We had the opportunity to interview Linda Oatman High, author of one of Eerdmans Books for Young Readers’ upcoming releases, Tenth Avenue Cowboy . She is also the author of One Amazing Elephant (HarperCollins), A Heart Like Ringo Starr (Saddleback Educational), Teeny Little Grief Machines (Saddleback Educational), and many other books for children and young adults.
EBYR: What made you decide to become an author?
LOH: I’ve always loved books, and I decided that I wanted to become an author in eleventh grade, when a creative writing teacher said that I should think about becoming a writer. I knew at that moment that she was right. My first writing job was for a newspaper, and I went from there to writing for magazines and ultimately broke into children’s books in the early 1990s.
EBYR: What are you most passionate about in your work?
LOH: I love connecting with readers and bringing a world to life for them. I still recall the feeling of having pictures painted in my mind with the words in books that I read as a child. I’m passionate about helping children to understand that we human beings are all the same on the inside: just people with wishes and fears and hopes and dreams and obstacles to overcome.
EBYR: Where do the ideas for your books come from?
LOH: Ideas are everywhere, and they come to me from memories, dreams, and real life. I often get ideas while driving, or washing the dishes, or cleaning the bathroom. I’ve gotten ideas on trains and planes and in automobiles.
EBYR: How much research do you do before you begin a book?
LOH: I love research, so I do quite a bit of it.
EBYR: Where do you find your inspiration for new stories and characters?
LOH: Inspiration often starts as an image or a line of dialogue, and the characters and story grow from there.
EBYR: What is the process of writing a book; how does it go from an idea to a finished work on sale in bookstores?
LOH: The process is this: Idea, Think/Ponder/Dwell, Write, Write, Write, Revise, Revise, Revise, Submit, Submit, Submit. Once a publisher accepts the manuscript, they do most of the work to get it into bookstores.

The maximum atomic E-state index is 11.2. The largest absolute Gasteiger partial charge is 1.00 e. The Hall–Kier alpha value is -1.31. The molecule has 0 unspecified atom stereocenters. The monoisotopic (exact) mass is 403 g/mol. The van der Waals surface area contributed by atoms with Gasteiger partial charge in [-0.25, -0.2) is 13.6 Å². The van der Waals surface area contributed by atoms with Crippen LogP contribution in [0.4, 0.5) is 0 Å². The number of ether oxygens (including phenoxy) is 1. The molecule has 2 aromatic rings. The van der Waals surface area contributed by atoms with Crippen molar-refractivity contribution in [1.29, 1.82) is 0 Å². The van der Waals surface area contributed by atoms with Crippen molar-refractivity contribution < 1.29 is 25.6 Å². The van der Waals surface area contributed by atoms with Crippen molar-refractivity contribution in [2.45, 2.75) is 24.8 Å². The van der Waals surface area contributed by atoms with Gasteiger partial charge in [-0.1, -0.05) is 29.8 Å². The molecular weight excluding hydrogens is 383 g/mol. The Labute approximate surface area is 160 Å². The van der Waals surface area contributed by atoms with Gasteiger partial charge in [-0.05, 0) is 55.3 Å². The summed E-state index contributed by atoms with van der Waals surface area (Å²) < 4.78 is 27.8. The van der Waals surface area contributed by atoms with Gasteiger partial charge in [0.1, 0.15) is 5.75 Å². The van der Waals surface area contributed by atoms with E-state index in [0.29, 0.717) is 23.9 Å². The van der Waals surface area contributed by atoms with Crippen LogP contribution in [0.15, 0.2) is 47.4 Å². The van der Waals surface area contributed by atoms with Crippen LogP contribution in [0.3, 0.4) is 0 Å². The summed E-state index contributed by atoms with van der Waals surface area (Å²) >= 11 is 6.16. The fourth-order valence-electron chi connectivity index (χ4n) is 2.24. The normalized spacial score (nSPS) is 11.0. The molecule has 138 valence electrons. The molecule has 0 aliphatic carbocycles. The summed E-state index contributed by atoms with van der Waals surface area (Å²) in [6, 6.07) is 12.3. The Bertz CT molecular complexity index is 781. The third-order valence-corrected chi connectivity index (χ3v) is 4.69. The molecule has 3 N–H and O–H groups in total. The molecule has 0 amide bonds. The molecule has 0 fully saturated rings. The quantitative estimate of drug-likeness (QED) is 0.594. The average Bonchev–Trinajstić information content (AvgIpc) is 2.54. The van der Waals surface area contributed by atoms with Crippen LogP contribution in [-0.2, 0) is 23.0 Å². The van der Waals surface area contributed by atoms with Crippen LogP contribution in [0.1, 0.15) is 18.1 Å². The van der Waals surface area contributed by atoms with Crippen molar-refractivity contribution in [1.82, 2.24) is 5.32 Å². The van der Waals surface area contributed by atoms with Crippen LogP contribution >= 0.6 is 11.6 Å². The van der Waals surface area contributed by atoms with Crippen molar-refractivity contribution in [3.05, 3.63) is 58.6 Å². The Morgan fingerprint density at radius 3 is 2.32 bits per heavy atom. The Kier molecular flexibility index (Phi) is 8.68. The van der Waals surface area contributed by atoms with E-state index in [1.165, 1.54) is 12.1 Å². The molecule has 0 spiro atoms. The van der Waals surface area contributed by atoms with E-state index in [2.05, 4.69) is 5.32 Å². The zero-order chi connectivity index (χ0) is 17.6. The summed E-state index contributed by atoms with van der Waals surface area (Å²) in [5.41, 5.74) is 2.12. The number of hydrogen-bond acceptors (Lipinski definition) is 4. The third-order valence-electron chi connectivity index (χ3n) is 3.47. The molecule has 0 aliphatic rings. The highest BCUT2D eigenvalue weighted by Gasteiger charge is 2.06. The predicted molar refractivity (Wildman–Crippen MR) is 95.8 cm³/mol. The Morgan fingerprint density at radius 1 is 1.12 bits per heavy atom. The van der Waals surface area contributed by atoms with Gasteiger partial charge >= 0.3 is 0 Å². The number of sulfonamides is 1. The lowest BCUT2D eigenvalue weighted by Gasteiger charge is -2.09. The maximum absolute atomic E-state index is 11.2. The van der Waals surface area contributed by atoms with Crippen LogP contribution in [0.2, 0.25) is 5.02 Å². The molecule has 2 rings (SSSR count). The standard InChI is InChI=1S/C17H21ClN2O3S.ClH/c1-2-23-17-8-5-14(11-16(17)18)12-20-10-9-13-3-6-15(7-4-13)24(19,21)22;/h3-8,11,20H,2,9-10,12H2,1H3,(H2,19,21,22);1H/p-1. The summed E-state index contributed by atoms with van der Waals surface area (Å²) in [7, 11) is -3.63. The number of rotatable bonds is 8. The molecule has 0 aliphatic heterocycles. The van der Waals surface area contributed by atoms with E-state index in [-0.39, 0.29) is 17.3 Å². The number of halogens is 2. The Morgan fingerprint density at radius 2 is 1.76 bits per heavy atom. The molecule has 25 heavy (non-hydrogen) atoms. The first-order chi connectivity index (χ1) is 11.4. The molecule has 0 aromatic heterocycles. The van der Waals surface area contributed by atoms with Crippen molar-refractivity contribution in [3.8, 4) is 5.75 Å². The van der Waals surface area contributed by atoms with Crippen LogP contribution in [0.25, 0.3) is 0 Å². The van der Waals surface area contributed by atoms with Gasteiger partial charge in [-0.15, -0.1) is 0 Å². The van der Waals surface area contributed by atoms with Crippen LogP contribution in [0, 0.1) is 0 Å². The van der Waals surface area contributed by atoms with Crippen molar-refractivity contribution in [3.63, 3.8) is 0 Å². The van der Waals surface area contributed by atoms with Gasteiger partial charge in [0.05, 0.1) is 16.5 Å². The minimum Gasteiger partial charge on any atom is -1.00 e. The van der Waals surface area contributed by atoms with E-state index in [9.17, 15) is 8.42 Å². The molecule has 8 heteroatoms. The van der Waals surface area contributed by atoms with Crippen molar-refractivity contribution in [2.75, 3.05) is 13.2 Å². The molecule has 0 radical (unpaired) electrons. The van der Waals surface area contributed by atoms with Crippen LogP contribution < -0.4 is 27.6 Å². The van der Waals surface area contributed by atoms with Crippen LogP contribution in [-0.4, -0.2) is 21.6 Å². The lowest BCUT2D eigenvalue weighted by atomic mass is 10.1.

EBYR: What has been the highlight of your career so far?
LOH: I’ve had so many highlights: holding my first published book in my hands (and every one after that one), teaching creative writing in schools, speaking at writing events, earning an MFA in Writing at Vermont College. As far as awards go, being shortlisted on the EFG Short Story award shortlist in England was a highlight. I was the only American on the shortlist of six authors, and as a result of that award I got to visit England and stay in Oxford University.
EBYR: What do you wish you’d have known starting out as an author?
LOH: That publishing the first book doesn’t make life automatically easy and problem-free. Writers have to work just as hard for each and every book that follows.
EBYR: What advice would you give to your younger self?
LOH: I’d say “Don’t worry; your dream of becoming a writer will come true. Just keep on reading and soaking in what you learn.”
EBYR: What do you hope kids learn from Tenth Avenue Cowboy?
LOH: That heroes may be found everywhere.
EBYR: Can you tell us one thing people may not know about you?
LOH: I’ve played bass guitar in a rock band.
Ben has always dreamed of becoming a cowboy. But when his family moves from the West to New York City, they have to give up their ranch. Ben hates his new home: he can’t imagine staying in a place without wide plains or galloping horses. But one day, he learns that the city has its own kind of cowboys…
Featuring a new endnote about the real twentieth-century riders of New York, this adventurous story reveals how one boy’s dream helps him accept his new home.